3. For any cases identified (either by NIOSH or DEEOIC) as having a potential for compensability based on the new SEC class, the responsible CE is to undertake appropriate action to evaluate whether the evidence of file meets the criteria delineated in the designation. The CE is to review all relevant documentation contained in the case file, including any documentation that NIOSH may have acquired or generated during the dose reconstruction process. If the evidence is unclear as to whether the employment or medical documentation satisfies the SEC class requirements, the claimant should be asked to provide clarifying evidence.
4. Based on this review, the CE then determines whether the claimant has a specified cancer, as listed in DEEOIC Procedure Manual Chapter 2-600.5. If the employee has a specified cancer, proceed to the next step. If the employee does not have a specified cancer, proceed to Action #7.
5. If the employee has a specified cancer, the CE must determine if the worker was employed at least 250 work days at the PPG from 1946 through 1962. In determining whether the employment history meets the 250 work day requirement, the CE must consider employment either solely at the PPG or in combination with work days for other SEC classes.
Please note that for this new SEC class, the 250 work day calculation includes any time spent at any of the islands or atolls that make up the PPG during its SEC time period. This includes time spent working or living at the PPG during the SEC time period. In addition, employees were evacuated to ships from the PPG prior to nuclear weapons tests being performed. Time spent on ships just prior to a nuclear weapons test is counted toward meeting the 250 work day requirement. For any 24-hour period that the employee was present(either worked or lived) on the PPG or on ships (evacuated prior to a nuclear weapon testing), the CE would credit the employee with the equivalent of three (8-hour) work days. If there is evidence the employee was present at the PPG or on ships for 24 hours in a day for 83 days, the employee would have the equivalent of 250 work days and would meet the 250 work day requirement.
Since continuous time spent at this site is credited toward the calculation of 250 work days, it is important the CE establish any period when the employee was not present at the site and exclude these periods from the 250 work day calculation. In determining the actual employment period, the CE must have clear and convincing evidence of a beginning date (hire) and end date (termination) of employment at the PPG. Where the evidence is not clear and convincing or consists only of film badge date(s) without a beginning date or end date, the CE must await further policy guidance before proceeding with the verification of covered SEC employment at the site. The National Office of DEEOIC continues to explore methods by which confirmation of employment can occur for workers alleging employment at the PPG.
If the employee does not meet any of the employment criteria, proceed to Action #7.
6. Once the CE has determined the person named in the claim has a diagnosed specified cancer and meets the employment criteria of the SEC classes, the CE should proceed in the usual manner for a compensable SEC claim and prepare a recommended decision.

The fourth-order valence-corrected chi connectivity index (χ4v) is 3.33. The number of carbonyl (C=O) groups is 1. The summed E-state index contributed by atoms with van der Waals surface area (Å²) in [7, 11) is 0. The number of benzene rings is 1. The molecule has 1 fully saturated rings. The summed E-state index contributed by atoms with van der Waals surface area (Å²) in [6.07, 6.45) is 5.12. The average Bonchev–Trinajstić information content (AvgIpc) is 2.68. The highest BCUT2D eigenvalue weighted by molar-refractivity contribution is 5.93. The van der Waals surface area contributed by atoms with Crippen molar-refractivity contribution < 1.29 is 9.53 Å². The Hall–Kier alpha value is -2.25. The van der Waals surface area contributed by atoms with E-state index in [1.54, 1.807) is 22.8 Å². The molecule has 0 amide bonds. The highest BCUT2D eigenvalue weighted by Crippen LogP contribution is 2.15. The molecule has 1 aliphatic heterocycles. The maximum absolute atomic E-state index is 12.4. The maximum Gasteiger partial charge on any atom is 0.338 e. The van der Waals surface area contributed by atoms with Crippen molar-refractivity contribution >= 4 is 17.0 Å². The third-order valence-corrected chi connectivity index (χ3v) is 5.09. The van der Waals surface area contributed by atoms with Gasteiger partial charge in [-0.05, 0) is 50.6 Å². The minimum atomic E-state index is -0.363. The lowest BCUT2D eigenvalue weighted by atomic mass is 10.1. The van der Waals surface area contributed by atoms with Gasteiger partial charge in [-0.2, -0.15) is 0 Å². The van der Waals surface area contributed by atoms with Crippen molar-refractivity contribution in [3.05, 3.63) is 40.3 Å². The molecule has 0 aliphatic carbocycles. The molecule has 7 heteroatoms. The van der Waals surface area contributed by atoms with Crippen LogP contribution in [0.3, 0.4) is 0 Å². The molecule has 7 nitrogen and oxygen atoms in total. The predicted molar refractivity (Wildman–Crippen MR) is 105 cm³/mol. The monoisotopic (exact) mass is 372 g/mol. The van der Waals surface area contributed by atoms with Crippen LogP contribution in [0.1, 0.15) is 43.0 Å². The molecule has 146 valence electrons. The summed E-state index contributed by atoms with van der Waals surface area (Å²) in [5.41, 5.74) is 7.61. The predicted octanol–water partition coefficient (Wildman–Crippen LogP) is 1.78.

7. As discussed earlier, the Secretary of Health and Human Services determined that it is not feasible for NIOSH to perform dose reconstructions for the class of employees who worked at the PPG from 1946 through 1962. However, NIOSH has indicated that dose reconstructions for non-specified cancers may be possible for external occupational doses and occupational medical x-rays. Accordingly, for cases with a non-specified cancer and/or that do not meet the employment criteria of the SEC class, the CE must refer these cases back to NIOSH to perform dose reconstructions. The CE should code these cases as “NI”.
Upon receipt of the dose reconstruction report, the CE proceeds in the usual manner and prepares a recommended decision. The CE should code the case as “NR,” but should not delete the “NW” or “NI” code already present in ECMS.
8. If the claim includes both a specified cancer and a non-specified cancer, medical benefits are only paid for the specified cancer(s), any secondary cancers that are metastases of the specified cancer(s), and any non-specified cancers that have a dose reconstruction that resulted in a probability of causation of 50 percent or greater.
9. If a case with a denied final decision now meets the SEC class criteria, the CE must submit the case for reopening through the appropriate process in the district office. The case must be forwarded to the DEEOIC Director to reopen the claim per 20 C.F.R. § 30.320.
10. FAB personnel must be vigilant for any PPG cases that have a recommended decision to deny. If the employee worked and lived at the PPG for the specified period, has a specified cancer, and meets the 250 work day requirement, the recommended decision must be remanded to the district office in the usual manner.
11. A period of 60 calendar days, effective with the issuance date of this directive, is granted for case files affected by this SEC that are returned from NIOSH for evaluation by the DEEOIC to either receive a recommended decision for inclusion in the SEC or referral back to NIOSH for dose reconstruction.
Disposition: Retain until incorporated in the Federal (EEOICPA) Procedure Manual.
PETER M. TURCIC
Director, Division of Energy Employees
Occupational Illness Compensation
Distribution List No. 1: Claims Examiners, Supervisory Claims Examiners, Technical Assistants, Customer Service Representatives, Fiscal Officers, FAB District Managers, Operation Chiefs, Hearing Representatives, and District Office Mail & File Sections